Visual Studio Code is not the same as the full Visual Studio, that Microsoft is well-known for. Years back, when I was doing development with Microsoft, this was the IDE that set high standards and I personally think, no other IDE can still come close to that.
Just like Atom, Visual Studio Code is an excellent editor with a plugin ecosystem for most languages and tools. Install the right plugins and you are good to Go :-)
What I liked about Visual Studio code was that it felt a lot more responsive compared to Atom. Your experience could be different though. Let’s get going with the setup.
Keep in mind that we are talking about setting up a Golang environment in Visual Studio but it has a huge ecosystem of extensions that you can install for the development language of your choice.
First up, we are go to install and setup Visual Studio Code Editor. Follow these steps:
Download the installer for your OS and install Visual Studio Code from https://code.visualstudio.com. Go with the defaults for all the installation steps.
Ensure you have already installed Go on the same development machine.
Make sure that GO binaries are available in the PATH and that GOPATH Environment variable has been set up too.
Make sure that you are connected to the Internet since the plugins will be downloaded from external repositories.
Launch Visual Studio Code.
Use the (Ctrl (Command on Mac)+Shift+x) combination to go to the Extensions option in Visual Studio Code or click on the last option in the navigation bar, which is for Extensions as shown below:
You can type “go lang” in the search bar and you should come to the Go extension.
Click on Install for the first extension that comes up (by lukehoban). The message will change to “Installing” .. give it some time and then it will change to the following:
Click on Reload. It will mention that the reload operation will activate the “Go” extension, which is what we want. So click on “OK”. This will reload the Visual Studio Code Editor
If you click on the “Extensions” option again, you will see that the Go Extension is now installed in your editor.
Preferences — Go Development
If you would like to change any of the preferences vis-a-vis the different actions, Go Tools that Visual Studio will invoke for you, you should go to Preferences from the main menu.
This will bring up the settings in the editor and you can go to the Go configuration as shown below:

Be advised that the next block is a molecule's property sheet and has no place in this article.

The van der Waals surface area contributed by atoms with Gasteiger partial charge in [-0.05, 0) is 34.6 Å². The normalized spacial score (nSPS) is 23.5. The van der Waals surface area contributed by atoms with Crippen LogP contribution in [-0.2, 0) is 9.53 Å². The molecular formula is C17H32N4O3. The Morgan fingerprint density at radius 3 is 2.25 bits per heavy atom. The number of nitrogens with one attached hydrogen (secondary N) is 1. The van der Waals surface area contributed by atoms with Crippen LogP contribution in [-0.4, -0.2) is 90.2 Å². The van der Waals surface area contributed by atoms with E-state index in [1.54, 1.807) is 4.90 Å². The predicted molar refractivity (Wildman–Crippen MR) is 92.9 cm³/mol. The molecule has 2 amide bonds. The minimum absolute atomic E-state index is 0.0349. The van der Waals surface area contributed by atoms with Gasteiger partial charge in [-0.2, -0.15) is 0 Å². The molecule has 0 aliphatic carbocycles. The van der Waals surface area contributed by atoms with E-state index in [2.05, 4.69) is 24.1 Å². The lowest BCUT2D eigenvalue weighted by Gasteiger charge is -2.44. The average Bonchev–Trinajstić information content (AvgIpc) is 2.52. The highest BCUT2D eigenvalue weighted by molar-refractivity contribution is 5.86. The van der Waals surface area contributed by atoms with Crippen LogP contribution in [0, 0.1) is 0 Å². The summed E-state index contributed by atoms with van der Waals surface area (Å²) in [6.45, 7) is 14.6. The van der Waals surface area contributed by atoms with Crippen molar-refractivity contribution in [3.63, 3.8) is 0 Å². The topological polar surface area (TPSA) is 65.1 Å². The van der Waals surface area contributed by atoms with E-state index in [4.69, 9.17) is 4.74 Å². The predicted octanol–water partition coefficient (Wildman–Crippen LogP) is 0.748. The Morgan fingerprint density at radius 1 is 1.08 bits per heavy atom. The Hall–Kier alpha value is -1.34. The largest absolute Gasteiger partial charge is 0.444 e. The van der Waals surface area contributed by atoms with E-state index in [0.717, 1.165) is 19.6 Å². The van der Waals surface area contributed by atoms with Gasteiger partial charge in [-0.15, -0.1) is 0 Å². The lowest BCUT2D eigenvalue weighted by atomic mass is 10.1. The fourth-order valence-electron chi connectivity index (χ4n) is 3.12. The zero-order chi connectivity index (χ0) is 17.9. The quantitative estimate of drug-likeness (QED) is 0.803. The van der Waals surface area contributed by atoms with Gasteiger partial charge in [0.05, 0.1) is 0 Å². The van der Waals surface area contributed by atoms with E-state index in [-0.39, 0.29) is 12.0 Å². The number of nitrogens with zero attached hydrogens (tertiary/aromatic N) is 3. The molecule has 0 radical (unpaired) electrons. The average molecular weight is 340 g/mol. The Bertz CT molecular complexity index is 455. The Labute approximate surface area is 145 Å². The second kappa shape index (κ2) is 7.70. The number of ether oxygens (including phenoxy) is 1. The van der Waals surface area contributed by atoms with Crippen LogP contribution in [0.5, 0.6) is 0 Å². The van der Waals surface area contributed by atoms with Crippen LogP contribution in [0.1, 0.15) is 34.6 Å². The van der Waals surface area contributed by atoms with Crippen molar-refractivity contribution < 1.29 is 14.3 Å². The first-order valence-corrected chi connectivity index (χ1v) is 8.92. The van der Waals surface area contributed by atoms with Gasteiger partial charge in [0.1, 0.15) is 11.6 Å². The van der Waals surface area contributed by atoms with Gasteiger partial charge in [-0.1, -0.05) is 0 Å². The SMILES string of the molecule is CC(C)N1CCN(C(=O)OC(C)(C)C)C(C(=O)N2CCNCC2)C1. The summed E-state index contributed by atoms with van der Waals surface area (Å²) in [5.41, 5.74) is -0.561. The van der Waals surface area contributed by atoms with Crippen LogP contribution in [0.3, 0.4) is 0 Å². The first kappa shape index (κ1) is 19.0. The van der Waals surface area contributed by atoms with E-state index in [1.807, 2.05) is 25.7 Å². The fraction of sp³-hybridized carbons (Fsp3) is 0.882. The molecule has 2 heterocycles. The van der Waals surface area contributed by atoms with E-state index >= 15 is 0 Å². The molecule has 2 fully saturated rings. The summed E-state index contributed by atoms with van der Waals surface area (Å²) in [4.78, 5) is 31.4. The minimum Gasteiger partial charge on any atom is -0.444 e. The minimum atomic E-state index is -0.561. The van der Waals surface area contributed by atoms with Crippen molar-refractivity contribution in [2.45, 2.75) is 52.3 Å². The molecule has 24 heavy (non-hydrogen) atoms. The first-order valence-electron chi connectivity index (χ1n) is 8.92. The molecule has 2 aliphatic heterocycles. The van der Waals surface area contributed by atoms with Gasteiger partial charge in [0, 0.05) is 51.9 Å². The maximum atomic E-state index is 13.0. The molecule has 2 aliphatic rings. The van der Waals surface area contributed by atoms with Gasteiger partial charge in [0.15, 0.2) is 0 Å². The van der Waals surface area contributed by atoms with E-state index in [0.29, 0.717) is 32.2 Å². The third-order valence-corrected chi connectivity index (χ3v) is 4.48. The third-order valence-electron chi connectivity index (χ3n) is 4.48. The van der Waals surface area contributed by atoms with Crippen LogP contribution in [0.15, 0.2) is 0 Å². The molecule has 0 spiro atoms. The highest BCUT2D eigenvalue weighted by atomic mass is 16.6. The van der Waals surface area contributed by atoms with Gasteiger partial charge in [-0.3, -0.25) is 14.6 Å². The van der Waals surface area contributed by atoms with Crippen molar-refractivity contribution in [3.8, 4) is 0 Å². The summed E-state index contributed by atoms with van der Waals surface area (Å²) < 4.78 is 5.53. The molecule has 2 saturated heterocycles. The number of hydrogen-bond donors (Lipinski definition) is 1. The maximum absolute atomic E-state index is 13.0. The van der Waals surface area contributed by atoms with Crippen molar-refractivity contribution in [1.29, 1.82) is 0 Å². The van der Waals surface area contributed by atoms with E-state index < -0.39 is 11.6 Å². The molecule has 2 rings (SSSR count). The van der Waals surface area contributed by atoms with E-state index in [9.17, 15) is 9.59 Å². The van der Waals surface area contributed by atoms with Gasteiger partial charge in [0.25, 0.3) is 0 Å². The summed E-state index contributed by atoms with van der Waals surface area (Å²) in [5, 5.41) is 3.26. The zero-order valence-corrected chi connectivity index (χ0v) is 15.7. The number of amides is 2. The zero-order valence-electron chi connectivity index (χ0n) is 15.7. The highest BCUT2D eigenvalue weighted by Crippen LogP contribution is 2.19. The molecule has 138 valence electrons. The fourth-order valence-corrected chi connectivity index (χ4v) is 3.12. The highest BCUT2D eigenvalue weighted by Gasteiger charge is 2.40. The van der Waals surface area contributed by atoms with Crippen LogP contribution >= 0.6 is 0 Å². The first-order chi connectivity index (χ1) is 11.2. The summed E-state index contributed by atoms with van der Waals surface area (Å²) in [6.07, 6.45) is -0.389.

Click that and you will see the various Go Tools settings:
Note that it opens up a settings.json file on the right side and allows you to override the default settings, which is a neat feature.
Visual Studio Code in Action
Let us now validate our Visual Studio Code editor.
Assuming that you have launched Visual Studio Code, the first step to do is to add a Project folder. Assuming that you have setup the GOPATH for your Go Projects, you can select a folder in which you are going to keep your project files. You can take any existing project, but I suggest you make a new folder in your sources folder.
In the Visual Studio Editor, go to File → Open … You can select the folder that points to the root of your application.
Create a new file named main.go. You can do that by click on the new file icon as shown below:
Name it main.go as mentioned and put in the standard Hello World program.
On saving a file at any time, the file is checked for any compile time issues and several other things like automatically adding the imports or removing them if you are not using them is taken care of. That’s pretty neat. Go ahead and try that.
You might see some missing packages or tools that Visual Studio will prompt you to install. Go ahead and install them.
For e.g. if you make some basic errors in the Go file and you save the file, you will see the errors show up below as shown below:
You can either hover over the statement having a problem or better still, simply go to View → Problems ( or Ctrl-Shift-M) and see the Problems windows integrated in the IDE itself as shown below:
Now let us take a look at how to run the Go application from within the Visual Studio Code editor itself via an Integrated Command Line Windows (Terminal).
Now you can launch the Terminal at any time via the Ctrl + ` key combination. You can also toggle it with this combination.
You can now use standard Go commands to run your application. For e.g. go run as shown below:
The other interesting thing is the integrated debugger in Visual Studio Code. Go ahead and install delve first. The instructions are provided over here. Once you have that setup, simply go ahead and click in the space before the line number that you want to place a breakpoint on.
Next click on the Debug Play icon in the left side top bar and the process breaks at the line where you have placed your breakpoint. You can check the stack, watch a variable or two and even check on the current values of the variables.
Happy Go Programming with Visual Studio Code.
I suggest that you go through the Go for Visual Studio Code Github page. It contains a ton of information on the Extension and also talks about various features and which tools it uses to provide you this feature. For e.g. completion lists is provided via gocode and so on.
It is likely that you might not have all those tools and you might see a message in the status bar below that says that some tools are missing. Simply click on that to enable the tools to be downloaded. Alternately, the go get commands to get the tools are mentioned in the Github page also.
In case you Intellisense is not working, I suggest to do the following as mentioned in the Github page and over here.
Close Visual Studio Code.
Go to running process and you might find gocode running. Just kill that.